BAA at New Scientist Live 2019
2019 December 1
Over Oct 10–13, the BAA took advantage of another huge outreach opportunity in taking their stand at New Scientist Live 2019. Held in the massive ExCel Centre, London Docklands, the event had over 120 talks across seven stages, 150 exhibits and lots of interactive experiences showcasing the latest innovations in technology and research. 40,000 professionals, families and science lovers all thronged the site, which was rather dominated by a huge Moon.
The BAA stand focused (forgive the pun) on how to observe, with the help of the Castle Point, Crayford Manor House and Flamsteed astronomical societies. These groups brought along telescopes, games and quizzes as well as their expertise to enthral and entertain. We had beautiful images on the back walls by Michael O’Connell, Tony Cross, R. Knisely-Marpole, Damian Peach, Maurice Collins, Tom Wakefield and Chris Hooker.
Most of the floor space was given up to large Dobsonians, with some smaller refractors pointing at our own model of Jupiter (thanks to 3-D printer extraordinaire Mark Radice and planet artist Steve Goldson); the University of Leicester’s helpfully hanging Mercury and of course that huge Moon dominating the hall. Without the complications of polar aligning and tracking, many young visitors produced excellent sketches and camera phone images with ease; they seemed to take it very seriously.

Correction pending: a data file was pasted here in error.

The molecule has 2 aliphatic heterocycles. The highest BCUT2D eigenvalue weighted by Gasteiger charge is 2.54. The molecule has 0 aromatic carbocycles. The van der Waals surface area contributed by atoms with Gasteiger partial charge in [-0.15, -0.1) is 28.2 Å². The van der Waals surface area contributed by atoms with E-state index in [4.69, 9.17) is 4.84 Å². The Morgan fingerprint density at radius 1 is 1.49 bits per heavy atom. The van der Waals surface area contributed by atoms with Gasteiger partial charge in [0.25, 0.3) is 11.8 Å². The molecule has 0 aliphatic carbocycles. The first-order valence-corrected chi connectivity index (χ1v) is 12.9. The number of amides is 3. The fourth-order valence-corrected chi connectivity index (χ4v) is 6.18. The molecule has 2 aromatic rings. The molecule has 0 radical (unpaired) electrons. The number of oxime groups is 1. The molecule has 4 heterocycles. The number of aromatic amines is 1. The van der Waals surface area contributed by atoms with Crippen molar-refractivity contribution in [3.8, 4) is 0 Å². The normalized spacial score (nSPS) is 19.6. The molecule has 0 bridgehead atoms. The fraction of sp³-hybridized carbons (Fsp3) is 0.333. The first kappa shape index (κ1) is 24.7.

Some older members may remember ‘Johnny Astro’, a wonderful toy of the 1960s demonstrating Bernoulli’s principle. This had members of the RAF in raptures and was of course mastered by a much younger visitor.
Tim Peake was much in evidence again at the show, speaking about returning to the Moon and running his ‘Ask an astronaut’ sessions. Al Worden, Command Module Pilot of the Apollo 15 lunar mission, was ‘in conversation’ and in evidence the whole four days, delighting younger aspiring astronauts and signing autographs. He certainly has stamina.
Michele Bannister spoke on interstellar worlds with the inside story on ‘Oumuamua; Maggie Aderin-Pocock gave a run-down on the past, present and future of the Moon; Jo Dunkley examined the age of the Universe and Natalie Starkey described why comets and asteroids are invaluable time capsules. That is just a small sample from the ‘Cosmos’ section, never mind the Earth, Technology, Engineering, Humans and Performance ones.
All in all, another great show and I offer my sincere thanks to all those who assisted in getting the stand together. Keep the dates in your diary for next year – Oct 15–18 at the Excel Centre, London Docklands. New Scientist are offering early bird discounts on tickets.
Janice McClean, Events Coordinator